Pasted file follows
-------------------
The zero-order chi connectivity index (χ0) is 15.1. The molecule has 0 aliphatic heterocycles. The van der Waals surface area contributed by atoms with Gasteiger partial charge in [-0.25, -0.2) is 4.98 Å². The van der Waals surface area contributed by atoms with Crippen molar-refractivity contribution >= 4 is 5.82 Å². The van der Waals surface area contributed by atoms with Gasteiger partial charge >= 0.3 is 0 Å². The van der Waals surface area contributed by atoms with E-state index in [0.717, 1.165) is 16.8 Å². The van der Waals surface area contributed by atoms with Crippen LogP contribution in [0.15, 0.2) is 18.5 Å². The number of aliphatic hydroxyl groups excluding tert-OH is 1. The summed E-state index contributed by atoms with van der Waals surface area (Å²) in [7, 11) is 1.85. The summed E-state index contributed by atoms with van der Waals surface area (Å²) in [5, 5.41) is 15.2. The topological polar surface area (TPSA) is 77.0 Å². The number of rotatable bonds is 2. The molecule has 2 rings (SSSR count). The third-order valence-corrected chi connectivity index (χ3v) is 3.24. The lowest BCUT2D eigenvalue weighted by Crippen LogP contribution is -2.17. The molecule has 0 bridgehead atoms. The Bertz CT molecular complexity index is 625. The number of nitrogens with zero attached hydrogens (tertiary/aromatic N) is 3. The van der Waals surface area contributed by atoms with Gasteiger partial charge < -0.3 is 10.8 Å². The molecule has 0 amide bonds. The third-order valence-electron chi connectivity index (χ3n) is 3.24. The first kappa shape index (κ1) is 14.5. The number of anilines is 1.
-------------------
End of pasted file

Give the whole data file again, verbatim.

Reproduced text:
The zero-order chi connectivity index (χ0) is 15.1. The molecule has 0 aliphatic heterocycles. The van der Waals surface area contributed by atoms with Gasteiger partial charge in [-0.25, -0.2) is 4.98 Å². The van der Waals surface area contributed by atoms with Crippen molar-refractivity contribution >= 4 is 5.82 Å². The van der Waals surface area contributed by atoms with Gasteiger partial charge >= 0.3 is 0 Å². The van der Waals surface area contributed by atoms with E-state index in [0.717, 1.165) is 16.8 Å². The van der Waals surface area contributed by atoms with Crippen LogP contribution in [0.15, 0.2) is 18.5 Å². The number of aliphatic hydroxyl groups excluding tert-OH is 1. The summed E-state index contributed by atoms with van der Waals surface area (Å²) in [7, 11) is 1.85. The summed E-state index contributed by atoms with van der Waals surface area (Å²) in [5, 5.41) is 15.2. The topological polar surface area (TPSA) is 77.0 Å². The number of rotatable bonds is 2. The molecule has 2 rings (SSSR count). The third-order valence-corrected chi connectivity index (χ3v) is 3.24. The lowest BCUT2D eigenvalue weighted by Crippen LogP contribution is -2.17. The molecule has 0 bridgehead atoms. The Bertz CT molecular complexity index is 625. The number of nitrogens with zero attached hydrogens (tertiary/aromatic N) is 3. The van der Waals surface area contributed by atoms with Gasteiger partial charge < -0.3 is 10.8 Å². The molecule has 0 amide bonds. The third-order valence-electron chi connectivity index (χ3n) is 3.24. The first kappa shape index (κ1) is 14.5. The number of anilines is 1.